It's Show Time (Recover Time) for a Newbie

Discussion in 'Acronis True Image Product Line' started by LenC, Oct 23, 2006.

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  1. LenC

    LenC Registered Member

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    I have been told by Linksys product support that my IP protocol stack is corrupted - this prevents my system from automatically obtaining an IP address and my wireless router isn't working properly.

    Linksys Solution: reinstall windows

    So I am about to do an image recovery (ATI 9 - current build), which I've never done before. My question is this - should I run the rcovery from Acronis in windows or should I do it from the recovery CD? (Windows sems to operate properly other than this router issue so presumably I can run ATI from Windows). Also, should I recover the entire disk image (active partition, hidden system partition and MBR) or should I recover just one of them?


    Thanks,
    Len
    SAN (Still-a-Newbie)
     
  2. seekforever

    seekforever Registered Member

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    You only need to recover the active partition which is your C drive. I assume the hidden system partition is a vendor partition to aid in system recovery by their methods.

    The MBR is not corrupt and is present so there is no need to restore it.

    It doesn't matter if you start the process in Windows or from the boot recovery CD. Windows can't be running when it restores the system partition (the first thing it does is delete it) so after it collects your restore information it will reboot into the recovery environment anyway. It is the same as the one on the CD so like I said, it doesn't matter. Perhaps a little more convenient since you don't have to boot from the CD.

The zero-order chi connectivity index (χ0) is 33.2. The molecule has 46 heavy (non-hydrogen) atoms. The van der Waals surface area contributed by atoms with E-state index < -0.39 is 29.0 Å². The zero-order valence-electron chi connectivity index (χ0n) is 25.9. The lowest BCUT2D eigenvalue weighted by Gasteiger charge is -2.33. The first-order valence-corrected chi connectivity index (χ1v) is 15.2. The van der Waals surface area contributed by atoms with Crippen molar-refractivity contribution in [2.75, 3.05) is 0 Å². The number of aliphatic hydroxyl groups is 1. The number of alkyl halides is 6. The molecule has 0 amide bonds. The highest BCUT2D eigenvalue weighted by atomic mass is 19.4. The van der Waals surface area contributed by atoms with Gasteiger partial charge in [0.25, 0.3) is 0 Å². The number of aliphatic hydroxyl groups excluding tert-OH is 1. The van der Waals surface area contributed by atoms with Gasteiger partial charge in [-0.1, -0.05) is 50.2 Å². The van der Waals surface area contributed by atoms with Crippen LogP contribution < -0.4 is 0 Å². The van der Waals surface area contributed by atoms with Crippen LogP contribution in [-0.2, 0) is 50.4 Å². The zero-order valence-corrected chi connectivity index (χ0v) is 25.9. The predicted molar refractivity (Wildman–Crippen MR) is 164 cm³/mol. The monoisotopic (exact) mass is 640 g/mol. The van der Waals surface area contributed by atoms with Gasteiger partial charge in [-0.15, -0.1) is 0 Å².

Be sure you check the box to validate the archive before restoring. If you don't and it has trouble with the archive file, the partition will be deleted and you will end up with only unallocated space. Also, make sure you do indeed have the bootable rescue CD created just in case!
     
  3. TheWeaz

    TheWeaz Registered Member

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  4. foghorne

    foghorne Registered Member

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    Hi Len

    why not turn off DHCP on your router and use static addresses. Note that if you are using multiple machines on your network you will be unable to reliably interconnect with DHCP unless you are running a DNS Server.

    In any case I would be amazed if this was a corruption problem - misconfiguration perhaps.

    If you really believe you have a corruption problem you should start by using SFC to check your system DLLs, and then if that fails look at doing an OS 'repair' from your OS boot disk. I don't think this is where your problem is though.

    Good luck.
    F.
     
  5. LenC

    LenC Registered Member

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    Thank you everyone for your helpful responses. I tried TheWeaz's tip first - that didn't help. I recovered an earlier version of my harddrive from TI - that also didn't help. At that point, it was pretty clear to me the problem was with the router. (I should have thought of that sooner as a potential issue.) So I replaced the router and everything is fine.
     
  6. TheWeaz

    TheWeaz Registered Member

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    Glad it all worked out.
    I remember pounding my head against the wall trying to get my wireless PC connected to the internet. Finally went downstairs to get another beer and saw all the lights on the WAP going nuts. Unplugged and re-plugged the WAP and all was well again (except for my headache).
     
  7. jaycee

    jaycee Registered Member

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    I always said the solution to everything is a Beer. or a few :p
     
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